That being said, the influence of the politics of the Middle Eastern Gulf is currently, and will continue to, have a negative impact on regional divisions. The exacerbation of underlying tensions in an already volatile region has the potential to cause unrest and conflict, which will exhibit itself in varying degrees depending on the countries involved. Despite significant interference in Somalia and its disputed neighbouring regions, considering the current security situation in the country, it is unlikely that this will have a pronounced impact in the short-term. Nevertheless, it will hamper long-term state building initiatives. With regards to Eritrea and Djibouti, Qatar’s withdrawal has definitely increased the prospect of border clashes; however, given the strategic importance of the two countries to the Saudi-UAE coalition, there is a distinct possibility that the UAE will try to assume Qatar’s mediation role.

The most significant concern for the region is the escalation in tensions between Egypt, Sudan and Ethiopia. Emboldened by the apparent backing of Turkey and Qatar, Sudan may try to seize control of the Hala’ib Triangle, which will not be easily relinquished by Egypt. If this were to happen, given that Egypt currently has troops stationed in Eritrea, clashes on this border and in the Hala’ib Triangle should be expected. Moreover, this escalation in tensions will put additional strain on the already fraught GERD negotiations. Taking into consideration that Egypt relies on the Nile River for 95 percent of its water supply and it has been estimated that GERD could reduce the flow of water to Egypt by 25 percent, a failure to reach an agreement could be disastrous and it is unlikely that Egypt would accept this outcome. However, in light of the deterioration of Sudan’s and Egypt’s relationship and the stationing of Egyptian troops in Eritrea, an agreement seems increasingly unlikely. If Ethiopia and Sudan fail to reach an agreement with Egypt, conflict between the countries is not beyond the realm of possibility.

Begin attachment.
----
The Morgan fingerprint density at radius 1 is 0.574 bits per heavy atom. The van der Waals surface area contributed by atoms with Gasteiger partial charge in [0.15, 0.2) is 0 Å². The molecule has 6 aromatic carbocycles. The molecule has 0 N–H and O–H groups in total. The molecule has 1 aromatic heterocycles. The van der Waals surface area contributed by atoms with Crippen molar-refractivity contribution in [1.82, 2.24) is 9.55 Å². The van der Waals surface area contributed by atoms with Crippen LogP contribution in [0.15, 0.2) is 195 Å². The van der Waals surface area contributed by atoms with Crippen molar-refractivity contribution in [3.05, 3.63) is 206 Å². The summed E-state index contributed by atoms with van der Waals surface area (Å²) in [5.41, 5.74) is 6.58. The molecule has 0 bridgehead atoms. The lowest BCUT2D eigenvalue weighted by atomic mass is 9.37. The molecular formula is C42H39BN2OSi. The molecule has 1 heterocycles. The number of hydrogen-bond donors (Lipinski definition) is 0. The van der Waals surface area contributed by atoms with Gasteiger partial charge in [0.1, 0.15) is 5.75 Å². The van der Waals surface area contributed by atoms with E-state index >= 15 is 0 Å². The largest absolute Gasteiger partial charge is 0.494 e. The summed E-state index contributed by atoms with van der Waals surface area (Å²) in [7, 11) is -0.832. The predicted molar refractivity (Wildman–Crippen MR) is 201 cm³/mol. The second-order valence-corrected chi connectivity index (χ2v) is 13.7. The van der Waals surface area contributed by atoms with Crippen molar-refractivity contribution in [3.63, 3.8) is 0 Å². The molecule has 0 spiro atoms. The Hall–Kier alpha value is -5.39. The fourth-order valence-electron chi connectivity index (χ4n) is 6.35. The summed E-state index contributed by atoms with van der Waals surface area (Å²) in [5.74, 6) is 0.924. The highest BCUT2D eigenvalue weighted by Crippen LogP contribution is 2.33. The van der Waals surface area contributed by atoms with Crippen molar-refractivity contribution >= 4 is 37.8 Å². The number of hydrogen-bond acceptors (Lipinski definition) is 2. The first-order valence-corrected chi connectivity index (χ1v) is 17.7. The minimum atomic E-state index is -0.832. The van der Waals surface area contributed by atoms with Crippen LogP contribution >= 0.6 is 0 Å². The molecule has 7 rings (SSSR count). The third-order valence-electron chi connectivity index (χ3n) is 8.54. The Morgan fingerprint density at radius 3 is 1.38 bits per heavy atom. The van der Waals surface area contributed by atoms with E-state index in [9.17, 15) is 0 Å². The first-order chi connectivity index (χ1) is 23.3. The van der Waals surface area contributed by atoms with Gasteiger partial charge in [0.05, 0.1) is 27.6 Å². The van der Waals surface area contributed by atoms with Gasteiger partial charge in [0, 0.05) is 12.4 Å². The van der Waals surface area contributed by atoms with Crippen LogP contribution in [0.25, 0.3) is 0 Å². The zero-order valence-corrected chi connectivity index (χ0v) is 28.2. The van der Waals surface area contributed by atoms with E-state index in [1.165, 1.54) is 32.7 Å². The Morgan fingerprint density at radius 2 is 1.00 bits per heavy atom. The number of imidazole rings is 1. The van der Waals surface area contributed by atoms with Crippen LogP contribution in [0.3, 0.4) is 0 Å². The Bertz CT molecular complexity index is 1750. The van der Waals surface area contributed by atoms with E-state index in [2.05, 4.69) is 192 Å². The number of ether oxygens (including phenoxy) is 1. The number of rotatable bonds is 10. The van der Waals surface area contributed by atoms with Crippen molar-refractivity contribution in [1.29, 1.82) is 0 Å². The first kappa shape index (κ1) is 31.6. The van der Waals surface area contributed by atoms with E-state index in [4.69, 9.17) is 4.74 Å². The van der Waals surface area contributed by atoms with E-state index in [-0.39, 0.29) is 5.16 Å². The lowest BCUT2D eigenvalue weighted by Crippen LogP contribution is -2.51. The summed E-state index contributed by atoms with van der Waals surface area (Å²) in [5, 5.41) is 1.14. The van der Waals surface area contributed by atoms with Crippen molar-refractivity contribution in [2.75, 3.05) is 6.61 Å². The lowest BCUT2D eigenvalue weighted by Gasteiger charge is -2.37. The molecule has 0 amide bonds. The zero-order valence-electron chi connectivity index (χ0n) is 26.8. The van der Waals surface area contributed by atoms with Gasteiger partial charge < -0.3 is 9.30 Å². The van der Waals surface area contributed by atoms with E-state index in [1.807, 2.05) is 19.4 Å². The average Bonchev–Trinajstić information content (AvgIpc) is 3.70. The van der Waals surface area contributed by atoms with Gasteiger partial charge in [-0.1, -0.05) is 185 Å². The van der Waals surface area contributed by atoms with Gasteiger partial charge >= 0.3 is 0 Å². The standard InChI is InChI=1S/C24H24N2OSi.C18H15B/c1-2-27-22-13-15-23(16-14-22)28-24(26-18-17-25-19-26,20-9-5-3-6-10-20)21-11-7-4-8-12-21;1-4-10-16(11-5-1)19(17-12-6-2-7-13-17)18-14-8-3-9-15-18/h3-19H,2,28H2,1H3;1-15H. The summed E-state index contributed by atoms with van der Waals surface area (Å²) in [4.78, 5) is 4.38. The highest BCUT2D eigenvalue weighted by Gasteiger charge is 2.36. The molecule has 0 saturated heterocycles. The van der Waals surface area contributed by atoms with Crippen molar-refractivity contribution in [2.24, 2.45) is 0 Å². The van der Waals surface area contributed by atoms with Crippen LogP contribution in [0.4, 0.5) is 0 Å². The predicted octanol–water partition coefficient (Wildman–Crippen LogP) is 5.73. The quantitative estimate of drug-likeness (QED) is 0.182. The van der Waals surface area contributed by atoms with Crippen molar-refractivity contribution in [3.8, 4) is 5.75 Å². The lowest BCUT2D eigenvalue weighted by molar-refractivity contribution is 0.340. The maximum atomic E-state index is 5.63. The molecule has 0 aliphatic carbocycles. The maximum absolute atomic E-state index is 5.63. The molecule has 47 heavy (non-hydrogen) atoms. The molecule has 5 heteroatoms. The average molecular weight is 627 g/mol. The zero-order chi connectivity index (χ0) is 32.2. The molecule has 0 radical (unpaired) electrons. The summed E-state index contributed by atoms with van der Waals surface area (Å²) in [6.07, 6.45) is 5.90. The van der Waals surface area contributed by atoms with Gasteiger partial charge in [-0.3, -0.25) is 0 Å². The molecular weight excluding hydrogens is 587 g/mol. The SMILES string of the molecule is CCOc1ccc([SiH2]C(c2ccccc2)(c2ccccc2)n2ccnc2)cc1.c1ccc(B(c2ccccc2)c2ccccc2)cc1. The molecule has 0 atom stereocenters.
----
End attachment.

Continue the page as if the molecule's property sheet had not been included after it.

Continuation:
Elections in 2016

There are a number of important elections across Africa scheduled for 2016 and over the next year, Africa Integrity Insights will examine a selection of these. As an introduction to the upcoming publications we have compiled a list of countries where elections are set to take place in 2016, including the scheduled date (when available) and the type of election.

  • Benin: Presidential (28th February)
  • Burkina Faso: Municipal (31st January)
  • Cape Verde: Parliamentary and Presidential (February & August)
  • Central African Republic: Parliamentary and Presidential Run-off (31st January)
  • Chad: Presidential (April)
  • Côte d’Ivoire: Parliamentary (December)
  • Comoros: Presidential (21st February)
  • Congo-Brazzaville: Presidential (20th March)
  • Democratic Republic of Congo: Legislative and Presidential (27th November)